Welcome to the cruising blog of Wayne and Michele Sharp!

If you want to learn a little bit about cruising, satisfy your curiosity, live vicariously, or be entertained, I think you've come to the right place.

Feel free to ask questions or post comments in the comment section of each post; I will respond to all of them. You can also email us at reluctantsailor@me.com.

We've written a book based on the blog from our first journey in 2007 - Adventures of a Once Reluctant Sailor: A Journey of Guts, Growth, and Grace. It is available online from my website at reluctantsailor.net, and from Apostle Islands Booksellers, Copperfish Books, Amazon, and Barnes and Noble. Your local bookstore can also order it for you. We've included over 170 color and black and white photos.

Monday, February 10, 2020

All good things must come to an end . . .

See listing: Lena Bea IP445

Wayne and I have decided that the time has come to part with Lena Bea.

We’ve finally faced the reality that we’ve lost interest in doing any more long-distance cruising, as we have become busy with our lives and friends in Punta Gorda and our family (GRANDKIDS! 💖) and friends up north and in Texas. And let’s face it: we’re getting older and the idea of scaling back appeals to us. Oh, sure, we’ll get another boat and continue to coastal cruise, but it will be a smaller boat, probably a trawler or tug. Lena Bea has been lovingly maintained and still has many good years ahead of her; she’s served us well and deserves a future that involves more than sitting at the dock in between not-frequent-enough cruises in Charlotte Harbor and occasional trips to the Keys or up the west coast of Florida.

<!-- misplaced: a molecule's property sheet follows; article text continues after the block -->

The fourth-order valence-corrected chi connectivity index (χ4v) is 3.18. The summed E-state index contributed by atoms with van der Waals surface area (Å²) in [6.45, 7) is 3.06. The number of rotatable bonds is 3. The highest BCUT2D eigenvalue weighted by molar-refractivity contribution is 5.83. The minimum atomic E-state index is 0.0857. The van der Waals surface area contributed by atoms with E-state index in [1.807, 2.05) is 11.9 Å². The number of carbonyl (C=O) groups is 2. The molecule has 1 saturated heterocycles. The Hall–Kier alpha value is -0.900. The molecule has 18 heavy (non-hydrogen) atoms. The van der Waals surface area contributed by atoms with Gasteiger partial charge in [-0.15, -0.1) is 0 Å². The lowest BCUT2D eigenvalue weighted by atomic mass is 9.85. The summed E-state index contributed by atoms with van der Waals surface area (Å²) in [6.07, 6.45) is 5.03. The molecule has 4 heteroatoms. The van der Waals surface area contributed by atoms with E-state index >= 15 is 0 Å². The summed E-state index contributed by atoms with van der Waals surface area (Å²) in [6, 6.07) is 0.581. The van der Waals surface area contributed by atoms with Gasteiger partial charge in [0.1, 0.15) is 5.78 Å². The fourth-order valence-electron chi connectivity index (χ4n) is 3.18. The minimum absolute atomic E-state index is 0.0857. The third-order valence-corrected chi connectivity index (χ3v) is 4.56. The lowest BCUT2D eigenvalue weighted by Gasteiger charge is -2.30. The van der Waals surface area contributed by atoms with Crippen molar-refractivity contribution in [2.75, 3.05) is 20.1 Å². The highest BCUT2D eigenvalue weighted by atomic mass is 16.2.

It’s someone else’s turn. Not that it will be easy to see her go, but we have wonderful memories of three adventures cruising the Bahamas from the northernmost point to the southernmost point, three or four trips to the Dry Tortugas, numerous visits to the Keys, and cruises along the west coast of Florida. And to think that it all started with a 5,000 mile trip from Bayfield, Wisconsin to Punta Gorda in 2007!